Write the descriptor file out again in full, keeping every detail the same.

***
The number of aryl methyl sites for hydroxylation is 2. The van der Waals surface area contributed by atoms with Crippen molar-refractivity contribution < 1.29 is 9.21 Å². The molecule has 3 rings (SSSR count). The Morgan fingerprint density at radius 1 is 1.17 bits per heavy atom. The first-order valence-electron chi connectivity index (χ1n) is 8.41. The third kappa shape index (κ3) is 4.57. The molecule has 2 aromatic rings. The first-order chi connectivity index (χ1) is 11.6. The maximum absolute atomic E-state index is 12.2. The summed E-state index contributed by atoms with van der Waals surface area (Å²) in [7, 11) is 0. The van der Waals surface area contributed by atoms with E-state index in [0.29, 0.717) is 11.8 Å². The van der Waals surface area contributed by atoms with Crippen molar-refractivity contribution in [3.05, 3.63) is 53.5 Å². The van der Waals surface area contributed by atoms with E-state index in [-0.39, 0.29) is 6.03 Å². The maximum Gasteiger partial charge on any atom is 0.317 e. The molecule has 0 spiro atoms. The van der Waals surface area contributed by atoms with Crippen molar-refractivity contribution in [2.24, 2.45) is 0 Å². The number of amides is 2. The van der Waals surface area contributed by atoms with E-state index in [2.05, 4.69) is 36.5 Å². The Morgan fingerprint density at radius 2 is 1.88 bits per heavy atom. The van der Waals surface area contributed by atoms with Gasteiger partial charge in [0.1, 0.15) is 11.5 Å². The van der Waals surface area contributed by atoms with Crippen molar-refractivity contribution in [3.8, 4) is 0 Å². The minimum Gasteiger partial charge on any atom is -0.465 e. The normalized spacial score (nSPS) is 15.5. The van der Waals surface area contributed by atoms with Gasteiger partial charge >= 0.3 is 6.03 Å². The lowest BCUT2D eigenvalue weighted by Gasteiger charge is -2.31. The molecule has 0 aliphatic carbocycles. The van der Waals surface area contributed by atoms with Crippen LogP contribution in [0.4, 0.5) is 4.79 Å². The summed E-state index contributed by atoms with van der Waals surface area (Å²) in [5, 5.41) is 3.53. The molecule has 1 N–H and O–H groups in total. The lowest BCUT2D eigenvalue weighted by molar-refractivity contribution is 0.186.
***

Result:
The number of aryl methyl sites for hydroxylation is 2. The van der Waals surface area contributed by atoms with Crippen molar-refractivity contribution < 1.29 is 9.21 Å². The molecule has 3 rings (SSSR count). The Morgan fingerprint density at radius 1 is 1.17 bits per heavy atom. The first-order valence-electron chi connectivity index (χ1n) is 8.41. The third kappa shape index (κ3) is 4.57. The molecule has 2 aromatic rings. The first-order chi connectivity index (χ1) is 11.6. The maximum absolute atomic E-state index is 12.2. The summed E-state index contributed by atoms with van der Waals surface area (Å²) in [7, 11) is 0. The van der Waals surface area contributed by atoms with E-state index in [0.29, 0.717) is 11.8 Å². The van der Waals surface area contributed by atoms with Crippen molar-refractivity contribution in [3.05, 3.63) is 53.5 Å². The van der Waals surface area contributed by atoms with E-state index in [-0.39, 0.29) is 6.03 Å². The maximum Gasteiger partial charge on any atom is 0.317 e. The molecule has 0 spiro atoms. The van der Waals surface area contributed by atoms with Crippen molar-refractivity contribution in [2.24, 2.45) is 0 Å². The number of amides is 2. The van der Waals surface area contributed by atoms with E-state index in [2.05, 4.69) is 36.5 Å². The Morgan fingerprint density at radius 2 is 1.88 bits per heavy atom. The van der Waals surface area contributed by atoms with Gasteiger partial charge in [0.1, 0.15) is 11.5 Å². The van der Waals surface area contributed by atoms with Crippen molar-refractivity contribution in [3.8, 4) is 0 Å². The minimum Gasteiger partial charge on any atom is -0.465 e. The normalized spacial score (nSPS) is 15.5. The van der Waals surface area contributed by atoms with Gasteiger partial charge >= 0.3 is 6.03 Å². The lowest BCUT2D eigenvalue weighted by Gasteiger charge is -2.31. The molecule has 0 aliphatic carbocycles. The van der Waals surface area contributed by atoms with Crippen LogP contribution in [0.4, 0.5) is 4.79 Å². The summed E-state index contributed by atoms with van der Waals surface area (Å²) in [5, 5.41) is 3.53. The molecule has 1 N–H and O–H groups in total. The lowest BCUT2D eigenvalue weighted by molar-refractivity contribution is 0.186.